Astronaut Scholars Nathan Rayens (middle) and Bob Krueger. Astronaut Scholars. Scholars are among the best and brightest minds in STEM who show initiative, creativity and excellence in their chosen field, according to the Astronaut Scholarship Foundation.
Astronaut Scholars Nathan Rayens (middle) and Bob Krueger. Astronaut Scholars. Scholars are among the best and brightest minds in STEM who show initiative, creativity and excellence in their chosen field, according to the Astronaut Scholarship Foundation.

Bob Krueger and Nathan Rayens awarded Astronaut Scholarships

By Susan Meikle, university news and communications

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Bob Krueger studies graph theory, which he explains in the video below (photo by Scott Kissell).

Miami University seniors Bob Krueger and Nathan Rayens have been awarded Astronaut Scholarships from the Astronaut Scholarship Foundation (ASF).

They are two of 50 students from 36 universities nationwide to receive the scholarship, worth up to $10,000, for the 2018-2019 academic year.

The Astronaut Scholarship is among the most significant merit-based monetary scholarships awarded to undergraduate STEM juniors and seniors. Scholars are among the best and brightest minds in STEM who show initiative, creativity, and excellence in their chosen field, according to ASF.

Krueger is a mathematics and physics double major and a computer science and statistics double minor from Wadsworth. He works with faculty mentor Louis DeBiasio on research in the area of mathematics called graph theory, studying the properties of abstract networks.

From student to research collaborator

“Because of the necessary background material, a typical student of mathematics won’t have the opportunity to do serious research until graduate school,” DeBiasio said. “Bob, not being a typical student, started working with me on research during his freshman year.

Over the years Krueger has transformed from “being my student to being my research collaborator,” DeBiasio said.

Krueger is a member of the university honors program, the Society for Physics Students and the math honor society Pi Mu Epsilon.

This summer he is participating in the highly selective Research Experience for Undergraduates program at CUNY’s Baruch College. This fall he will participate in the prestigious Budapest Semesters in Mathematics program in Budapest, Hungary.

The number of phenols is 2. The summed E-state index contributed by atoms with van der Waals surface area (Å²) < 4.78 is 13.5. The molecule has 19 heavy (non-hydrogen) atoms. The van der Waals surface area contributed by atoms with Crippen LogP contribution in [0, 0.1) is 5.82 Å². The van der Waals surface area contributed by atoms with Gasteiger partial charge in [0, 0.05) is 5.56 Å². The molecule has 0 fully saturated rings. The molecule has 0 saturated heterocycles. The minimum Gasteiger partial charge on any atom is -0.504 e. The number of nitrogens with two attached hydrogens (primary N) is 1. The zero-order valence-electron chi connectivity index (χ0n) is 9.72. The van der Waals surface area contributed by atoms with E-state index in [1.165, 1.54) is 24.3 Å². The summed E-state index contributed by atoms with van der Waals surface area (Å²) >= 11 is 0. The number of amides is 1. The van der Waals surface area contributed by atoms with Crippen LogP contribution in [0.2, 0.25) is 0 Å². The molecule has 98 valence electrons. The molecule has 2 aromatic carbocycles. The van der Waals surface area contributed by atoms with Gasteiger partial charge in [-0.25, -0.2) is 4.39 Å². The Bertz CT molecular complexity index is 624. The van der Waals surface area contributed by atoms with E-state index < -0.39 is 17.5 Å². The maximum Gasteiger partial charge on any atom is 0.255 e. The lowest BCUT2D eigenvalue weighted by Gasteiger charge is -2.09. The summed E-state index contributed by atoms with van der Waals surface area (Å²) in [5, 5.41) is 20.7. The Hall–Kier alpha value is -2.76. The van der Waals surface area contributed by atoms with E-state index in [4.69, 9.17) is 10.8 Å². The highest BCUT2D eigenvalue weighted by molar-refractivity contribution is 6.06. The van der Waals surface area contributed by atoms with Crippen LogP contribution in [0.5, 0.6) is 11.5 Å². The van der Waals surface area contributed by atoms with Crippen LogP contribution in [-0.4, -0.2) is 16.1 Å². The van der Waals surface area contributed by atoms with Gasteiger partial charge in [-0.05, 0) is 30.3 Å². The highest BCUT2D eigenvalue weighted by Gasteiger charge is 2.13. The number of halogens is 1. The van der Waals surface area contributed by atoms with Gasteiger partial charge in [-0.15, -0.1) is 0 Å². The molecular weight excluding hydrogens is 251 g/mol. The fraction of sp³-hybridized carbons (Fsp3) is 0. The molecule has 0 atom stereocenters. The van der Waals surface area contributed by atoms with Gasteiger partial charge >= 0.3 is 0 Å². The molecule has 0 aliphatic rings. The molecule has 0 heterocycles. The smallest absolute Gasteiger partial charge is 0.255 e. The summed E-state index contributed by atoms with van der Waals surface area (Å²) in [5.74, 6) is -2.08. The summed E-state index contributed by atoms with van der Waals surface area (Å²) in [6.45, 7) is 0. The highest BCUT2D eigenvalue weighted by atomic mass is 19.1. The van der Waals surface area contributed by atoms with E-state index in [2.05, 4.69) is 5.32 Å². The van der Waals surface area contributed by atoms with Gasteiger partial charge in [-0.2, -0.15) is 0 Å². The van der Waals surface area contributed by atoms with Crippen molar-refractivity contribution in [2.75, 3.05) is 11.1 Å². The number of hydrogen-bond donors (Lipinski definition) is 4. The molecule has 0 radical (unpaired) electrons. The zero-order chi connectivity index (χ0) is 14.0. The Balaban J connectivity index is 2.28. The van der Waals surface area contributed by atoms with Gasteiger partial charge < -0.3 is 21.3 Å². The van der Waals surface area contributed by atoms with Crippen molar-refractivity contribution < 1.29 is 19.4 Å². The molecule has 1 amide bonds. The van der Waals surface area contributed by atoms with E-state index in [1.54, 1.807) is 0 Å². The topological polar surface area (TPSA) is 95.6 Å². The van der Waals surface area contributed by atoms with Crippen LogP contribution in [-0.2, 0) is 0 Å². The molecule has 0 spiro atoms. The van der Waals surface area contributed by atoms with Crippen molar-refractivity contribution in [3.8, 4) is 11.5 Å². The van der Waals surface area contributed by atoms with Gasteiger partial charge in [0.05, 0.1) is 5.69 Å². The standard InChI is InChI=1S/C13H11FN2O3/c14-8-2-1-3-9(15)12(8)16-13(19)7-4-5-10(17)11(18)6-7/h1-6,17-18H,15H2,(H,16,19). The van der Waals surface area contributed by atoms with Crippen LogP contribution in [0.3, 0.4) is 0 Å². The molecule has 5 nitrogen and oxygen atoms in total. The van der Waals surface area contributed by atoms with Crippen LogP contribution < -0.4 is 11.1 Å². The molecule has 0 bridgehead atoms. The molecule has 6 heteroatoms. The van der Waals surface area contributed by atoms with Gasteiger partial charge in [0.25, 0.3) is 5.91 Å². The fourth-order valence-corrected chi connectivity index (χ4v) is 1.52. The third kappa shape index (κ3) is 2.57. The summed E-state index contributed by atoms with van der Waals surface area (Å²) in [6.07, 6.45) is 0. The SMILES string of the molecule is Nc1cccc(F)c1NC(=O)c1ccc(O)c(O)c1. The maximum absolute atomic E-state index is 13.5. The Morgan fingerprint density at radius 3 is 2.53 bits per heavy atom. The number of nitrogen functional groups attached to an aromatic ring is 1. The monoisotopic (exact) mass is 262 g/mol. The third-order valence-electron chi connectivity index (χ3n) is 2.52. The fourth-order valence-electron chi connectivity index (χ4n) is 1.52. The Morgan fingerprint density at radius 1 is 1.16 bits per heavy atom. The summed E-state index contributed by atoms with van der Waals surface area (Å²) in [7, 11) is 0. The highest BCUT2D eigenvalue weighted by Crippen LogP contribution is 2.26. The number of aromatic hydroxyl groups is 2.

He plans to pursue a doctorate in mathematics after graduating from Miami.

Krueger is also a 2018 Goldwater Scholar.

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Music performance is Nathan Rayens' third major. He was a winner of Miami's Concerto Competition in 2017.

Rayens is a mechanical engineering, manufacturing engineering and piano performance triple major from Lexington, Kentucky. 

He plans to pursue a doctorate in materials science after graduating from Miami. His interest in that area of engineering was fostered by the courses Engineering Materials and Manufacturing Processes, within the department of mechanical and manufacturing engineering (MME).

Rayens said courses in his music major — particularly music history taught by Elizabeth Hoover, senior lecturer in music, and piano lessons with Siok Lian Tan, associate professor of music — encouraged self-sufficiency, focus in areas that he is passionate about, and applicable research skills.

Due to a heavy course load at Miami during the academic year, he participated in undergraduate research at the University of Kentucky during the past two summers. His projects included researching spin-coating materials for use in lithium ion batteries and developing a MATLAB (software) tool to estimate material properties from aluminum micropore geometry.  

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Rayens (left) and his MME senior design team presented their project on optimizing a rotor system for GE.

Music, engineering foreshadow a creative career 

This summer he is participating in a National Science Foundation Research Experience for Undergraduates project in automotive engineering at Technische Universität Darmstadt in Germany. 

Rayens “has a genuine desire to positively change the world around him and the intellectual daring to do it,” Tim Cameron, chair and professor of MME, said. He has the drive and talent that foreshadow a creative career "leading to the advancement of scientific knowledge and technology."

Rayens is a member of the engineering honor society Tau Beta Pi and of the Music Teachers National Association.

At Miami he works for the music department as a collaborative pianist and regularly participates in music ensembles, including the Miami Men’s Glee Club.

Rayens was a winner of Miami’s Concerto Competition in 2017.

Astronaut Scholars

asf-info

Astronaut Scholar recipients are engineering, natural or applied science or mathematics students who intend to pursue research or advance their field upon completion of their final degrees.

Scholars must be nominated by a faculty member, be entering their junior or senior year at one of the 40 schools the foundation supports and demonstrate excellence in research and academics.

Miami’s office of the provost partnered with the ASF to provide matching scholarship funds that allow a second scholar to be named.

A member of the Astronaut Hall of Fame will visit campus during fall semester to give a public lecture and to recognize Krueger’s and Rayens' achievements.